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Monday, July 13, 2009

The federal estate tax provides a substantial revenue stream to the government that could be a key source of funding for health care reform, education and drawing down our federal deficit. Paid by only one quarter of one percent of all estates, it is the most progressive of all federal taxes.

Since 2001, revenue from the estate tax has shrunk continuously due to tax cuts instituted by the Bush Administration. According to current law, the federal estate tax is set to expire entirely in 2010 and then resume at 2001 levels the following year. Prior to this happening, it is expected that Congress will pass new legislation that sets a standard exemption level going forward.

In anticipation of the debate, the President has proposed keeping the estate tax within the 2009 parameters. This allows for an individual exemption of $3.5 million and taxes eligible estates at 45 percent. The White House has also proposed indexing the exemption levels for inflation, which would allow the real value of the exemption to be maintained over time.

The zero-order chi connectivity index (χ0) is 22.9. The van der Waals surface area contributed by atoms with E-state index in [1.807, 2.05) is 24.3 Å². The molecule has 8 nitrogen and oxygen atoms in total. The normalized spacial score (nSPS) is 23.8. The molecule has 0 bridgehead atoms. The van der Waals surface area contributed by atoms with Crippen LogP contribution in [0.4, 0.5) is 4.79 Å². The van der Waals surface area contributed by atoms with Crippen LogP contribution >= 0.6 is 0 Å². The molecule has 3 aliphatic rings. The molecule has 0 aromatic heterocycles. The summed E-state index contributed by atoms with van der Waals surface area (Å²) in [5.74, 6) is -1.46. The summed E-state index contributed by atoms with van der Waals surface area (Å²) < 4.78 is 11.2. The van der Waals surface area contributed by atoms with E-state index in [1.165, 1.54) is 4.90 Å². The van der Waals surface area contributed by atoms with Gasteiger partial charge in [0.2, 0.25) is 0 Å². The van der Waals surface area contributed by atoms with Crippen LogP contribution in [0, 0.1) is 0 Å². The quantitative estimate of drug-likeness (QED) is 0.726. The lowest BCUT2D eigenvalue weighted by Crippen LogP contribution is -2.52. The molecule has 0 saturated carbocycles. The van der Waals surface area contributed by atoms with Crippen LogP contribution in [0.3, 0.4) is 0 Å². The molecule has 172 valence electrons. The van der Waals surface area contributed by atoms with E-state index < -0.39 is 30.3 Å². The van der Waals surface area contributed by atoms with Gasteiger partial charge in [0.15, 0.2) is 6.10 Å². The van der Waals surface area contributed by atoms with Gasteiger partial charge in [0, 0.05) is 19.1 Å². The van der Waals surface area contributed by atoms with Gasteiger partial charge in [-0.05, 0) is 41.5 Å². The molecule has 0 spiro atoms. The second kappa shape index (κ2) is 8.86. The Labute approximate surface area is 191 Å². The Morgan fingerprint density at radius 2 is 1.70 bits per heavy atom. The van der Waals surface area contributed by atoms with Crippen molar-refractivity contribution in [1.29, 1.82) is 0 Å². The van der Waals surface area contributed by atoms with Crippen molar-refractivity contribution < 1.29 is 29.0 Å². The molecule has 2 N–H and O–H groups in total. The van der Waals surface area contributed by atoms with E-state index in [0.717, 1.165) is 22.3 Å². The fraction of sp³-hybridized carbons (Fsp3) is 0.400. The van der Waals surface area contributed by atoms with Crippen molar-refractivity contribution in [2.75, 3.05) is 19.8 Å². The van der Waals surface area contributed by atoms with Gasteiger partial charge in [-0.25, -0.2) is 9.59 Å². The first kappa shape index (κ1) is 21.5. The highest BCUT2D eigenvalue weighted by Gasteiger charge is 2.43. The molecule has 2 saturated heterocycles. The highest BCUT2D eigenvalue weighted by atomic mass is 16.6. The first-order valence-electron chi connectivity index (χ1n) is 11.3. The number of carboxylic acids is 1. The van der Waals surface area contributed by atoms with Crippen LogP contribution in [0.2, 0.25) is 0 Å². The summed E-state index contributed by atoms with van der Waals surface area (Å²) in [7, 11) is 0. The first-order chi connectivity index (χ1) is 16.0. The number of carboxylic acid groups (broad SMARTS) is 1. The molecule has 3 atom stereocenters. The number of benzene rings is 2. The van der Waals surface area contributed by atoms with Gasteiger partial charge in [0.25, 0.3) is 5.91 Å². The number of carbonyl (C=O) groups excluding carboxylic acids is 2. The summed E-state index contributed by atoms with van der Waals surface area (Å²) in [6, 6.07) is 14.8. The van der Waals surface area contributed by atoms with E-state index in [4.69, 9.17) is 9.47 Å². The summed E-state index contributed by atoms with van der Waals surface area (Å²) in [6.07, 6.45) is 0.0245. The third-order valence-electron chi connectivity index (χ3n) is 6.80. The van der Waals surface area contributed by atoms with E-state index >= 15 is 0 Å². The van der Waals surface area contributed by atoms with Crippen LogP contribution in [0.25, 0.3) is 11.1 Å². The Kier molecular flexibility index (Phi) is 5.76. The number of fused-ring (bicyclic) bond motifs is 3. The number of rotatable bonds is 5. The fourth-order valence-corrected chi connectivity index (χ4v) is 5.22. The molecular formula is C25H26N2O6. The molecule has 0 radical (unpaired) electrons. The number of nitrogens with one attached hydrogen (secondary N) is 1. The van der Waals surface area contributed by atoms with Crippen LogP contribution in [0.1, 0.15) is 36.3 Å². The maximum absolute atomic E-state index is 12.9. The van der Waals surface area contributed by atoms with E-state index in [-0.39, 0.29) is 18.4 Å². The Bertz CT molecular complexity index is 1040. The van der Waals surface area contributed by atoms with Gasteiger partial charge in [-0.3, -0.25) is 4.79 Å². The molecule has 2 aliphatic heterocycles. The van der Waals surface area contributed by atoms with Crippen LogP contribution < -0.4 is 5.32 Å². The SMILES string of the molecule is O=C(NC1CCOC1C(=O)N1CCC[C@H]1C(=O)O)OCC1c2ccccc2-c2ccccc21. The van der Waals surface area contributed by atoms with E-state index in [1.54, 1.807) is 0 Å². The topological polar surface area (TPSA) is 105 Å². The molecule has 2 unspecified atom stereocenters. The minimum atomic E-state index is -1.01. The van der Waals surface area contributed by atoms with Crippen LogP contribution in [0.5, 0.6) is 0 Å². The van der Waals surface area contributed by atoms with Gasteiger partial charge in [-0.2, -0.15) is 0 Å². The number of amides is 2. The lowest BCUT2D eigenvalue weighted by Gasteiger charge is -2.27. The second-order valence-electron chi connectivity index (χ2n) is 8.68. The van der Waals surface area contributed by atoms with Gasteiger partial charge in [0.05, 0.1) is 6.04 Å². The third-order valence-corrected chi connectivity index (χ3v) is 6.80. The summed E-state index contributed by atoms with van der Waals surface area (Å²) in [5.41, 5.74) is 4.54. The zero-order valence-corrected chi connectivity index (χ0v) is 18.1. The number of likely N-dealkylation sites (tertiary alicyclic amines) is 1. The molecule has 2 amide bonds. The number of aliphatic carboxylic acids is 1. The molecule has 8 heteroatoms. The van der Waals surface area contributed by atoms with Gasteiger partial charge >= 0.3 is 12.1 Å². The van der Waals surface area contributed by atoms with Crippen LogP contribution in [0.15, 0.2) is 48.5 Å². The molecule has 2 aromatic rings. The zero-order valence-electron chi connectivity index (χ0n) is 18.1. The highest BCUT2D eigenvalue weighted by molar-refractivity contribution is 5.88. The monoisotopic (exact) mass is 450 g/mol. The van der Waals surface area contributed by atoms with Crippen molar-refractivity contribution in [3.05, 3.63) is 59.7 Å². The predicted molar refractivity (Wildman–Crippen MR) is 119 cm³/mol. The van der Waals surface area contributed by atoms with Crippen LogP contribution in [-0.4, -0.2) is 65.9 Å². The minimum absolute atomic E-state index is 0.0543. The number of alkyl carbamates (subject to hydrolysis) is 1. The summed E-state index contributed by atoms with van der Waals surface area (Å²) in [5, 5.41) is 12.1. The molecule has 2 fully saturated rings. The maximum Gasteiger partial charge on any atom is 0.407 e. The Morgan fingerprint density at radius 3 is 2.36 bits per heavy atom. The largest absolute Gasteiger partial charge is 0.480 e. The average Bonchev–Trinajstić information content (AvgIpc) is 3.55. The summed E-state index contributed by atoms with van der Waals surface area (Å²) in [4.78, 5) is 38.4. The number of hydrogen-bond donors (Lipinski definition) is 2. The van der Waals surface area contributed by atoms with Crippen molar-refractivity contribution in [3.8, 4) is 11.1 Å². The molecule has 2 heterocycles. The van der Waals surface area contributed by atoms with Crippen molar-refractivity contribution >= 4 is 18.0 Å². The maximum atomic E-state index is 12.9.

Not everyone agrees. Others have called for raising the individual exemption to $5 million and lowering the tax rate to 35 percent. But a new paper released by the Center on Budget and Policy Priorities estimates that instituting these parameters would cost the federal government $118 billion* between 2012-2021, when compared to the White House proposal.

Now is not the time to reduce government revenue. Because of the severity of the current recession, the federal government must make major investments to help spur recovery. Any estate tax revenue lost over the next ten years will likely result in other tax increases or significant reductions in key investments. And attempts to offset reductions in the estate tax with other tax increases would represent a tax shift away from the wealthiest families in the country to families with more moderate means.

*This figure includes $91 billion in lost revenue and $27 billion in increased interest payments on the debt.

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